Canadian-based Husky Energy confirmed Tuesday that plans for reconstruction of its Superior, Wisconsin, refinery, extensively damaged in an April 2018 explosion and fire, have been suspended, media reports state.
“Given the current safety and public health risks, Husky has begun a systematic and orderly suspension of major construction activities related to the Superior rebuild project,” Husky spokesperson Kim Guttormson told the press.
Reconstruction was scheduled to begin in September. At present, only terminal operations are conducted at the refinery.
An explosion in a fluid catalytic cracking unit on April 26, 2018, triggered a massive fire at the 38,000 bpd refinery that burned for nearly eight hours and triggered an evacuation of Superior, population 27,000. The emergency left 36 people injured.
Suspension of the rebuilding project comes as the company puts into effect a $1 billion reduction in 2020 spending announced earlier this month. The steep drop in the price of oil was cited regarding those cuts.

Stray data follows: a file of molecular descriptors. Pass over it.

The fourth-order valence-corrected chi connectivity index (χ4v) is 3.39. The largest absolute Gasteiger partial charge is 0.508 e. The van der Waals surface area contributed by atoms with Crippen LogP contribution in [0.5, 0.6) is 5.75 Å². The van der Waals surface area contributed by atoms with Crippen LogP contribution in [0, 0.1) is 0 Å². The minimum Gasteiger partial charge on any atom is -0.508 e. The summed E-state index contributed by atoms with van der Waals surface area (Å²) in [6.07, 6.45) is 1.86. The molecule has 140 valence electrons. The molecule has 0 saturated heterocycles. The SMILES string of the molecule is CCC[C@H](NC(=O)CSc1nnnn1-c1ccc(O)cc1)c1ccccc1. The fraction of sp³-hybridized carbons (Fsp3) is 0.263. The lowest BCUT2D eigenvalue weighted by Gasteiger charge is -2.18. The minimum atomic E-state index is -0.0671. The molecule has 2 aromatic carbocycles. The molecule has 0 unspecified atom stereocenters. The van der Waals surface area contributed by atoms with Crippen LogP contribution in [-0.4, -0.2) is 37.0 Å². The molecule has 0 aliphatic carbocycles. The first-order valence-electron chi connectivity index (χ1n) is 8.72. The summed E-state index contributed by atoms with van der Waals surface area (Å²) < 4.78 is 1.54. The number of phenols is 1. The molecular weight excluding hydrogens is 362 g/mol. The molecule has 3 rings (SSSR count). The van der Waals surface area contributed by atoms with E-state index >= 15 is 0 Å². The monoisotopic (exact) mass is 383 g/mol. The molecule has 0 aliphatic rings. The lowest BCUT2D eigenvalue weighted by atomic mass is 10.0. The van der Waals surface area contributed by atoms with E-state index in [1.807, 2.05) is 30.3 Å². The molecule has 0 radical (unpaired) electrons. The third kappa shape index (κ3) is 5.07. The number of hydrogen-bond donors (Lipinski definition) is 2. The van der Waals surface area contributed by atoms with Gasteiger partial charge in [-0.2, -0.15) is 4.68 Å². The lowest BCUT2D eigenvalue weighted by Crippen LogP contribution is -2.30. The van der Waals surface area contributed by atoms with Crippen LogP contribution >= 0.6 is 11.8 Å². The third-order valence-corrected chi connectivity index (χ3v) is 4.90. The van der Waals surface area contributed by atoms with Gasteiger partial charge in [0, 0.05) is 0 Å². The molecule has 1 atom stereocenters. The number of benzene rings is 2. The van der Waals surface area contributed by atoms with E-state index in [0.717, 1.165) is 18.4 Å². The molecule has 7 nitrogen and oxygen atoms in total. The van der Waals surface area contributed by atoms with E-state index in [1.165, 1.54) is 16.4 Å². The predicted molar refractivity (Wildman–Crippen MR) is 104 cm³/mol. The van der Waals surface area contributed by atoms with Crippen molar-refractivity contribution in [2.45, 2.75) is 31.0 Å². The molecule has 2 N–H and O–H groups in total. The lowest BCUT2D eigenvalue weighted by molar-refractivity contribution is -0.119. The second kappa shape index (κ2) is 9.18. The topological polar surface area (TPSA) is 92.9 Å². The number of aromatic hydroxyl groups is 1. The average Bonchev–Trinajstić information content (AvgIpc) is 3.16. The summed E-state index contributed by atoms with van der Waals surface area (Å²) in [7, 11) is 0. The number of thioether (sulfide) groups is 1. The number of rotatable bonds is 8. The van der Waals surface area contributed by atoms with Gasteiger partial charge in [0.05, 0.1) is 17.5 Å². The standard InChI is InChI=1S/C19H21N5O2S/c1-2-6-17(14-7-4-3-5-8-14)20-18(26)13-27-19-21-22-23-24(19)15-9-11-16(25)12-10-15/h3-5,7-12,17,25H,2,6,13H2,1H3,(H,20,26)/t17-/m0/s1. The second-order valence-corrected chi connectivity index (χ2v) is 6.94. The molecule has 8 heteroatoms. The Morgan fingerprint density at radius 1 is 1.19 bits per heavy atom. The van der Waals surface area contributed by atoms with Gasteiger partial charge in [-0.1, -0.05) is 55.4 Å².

A fourth-quarter earnings report issued by Husky states that the estimated cost of the reconstruction project had risen nearly 90% from an original estimate of $400 million. However, Husky linked its decision to delay reconstruction in Superior to the COVID-19 pandemic.
“We know the decision to suspend work on the project has an impact on many people,” Guttormson said. “We made this decision with the sole focus of the health and safety of our workforce, including contractors, their families and everyone living in the community.”
The Superior refinery reconstruction was specifically excluded from major capital reductions announced by Husky Energy on March 12. Those included oil projects in Western Canada, construction related to thermal energy projects and development of an offshore China oil field.
“The Company continues to review further capital adjustments in response to the current market environment,” a Husky Energy press release stated at that time.
Industrial Fire World magazine honored Superior Fire Chief Steve Panger with its 2018 Red Adair Award in recognition of his department’s response to the fire.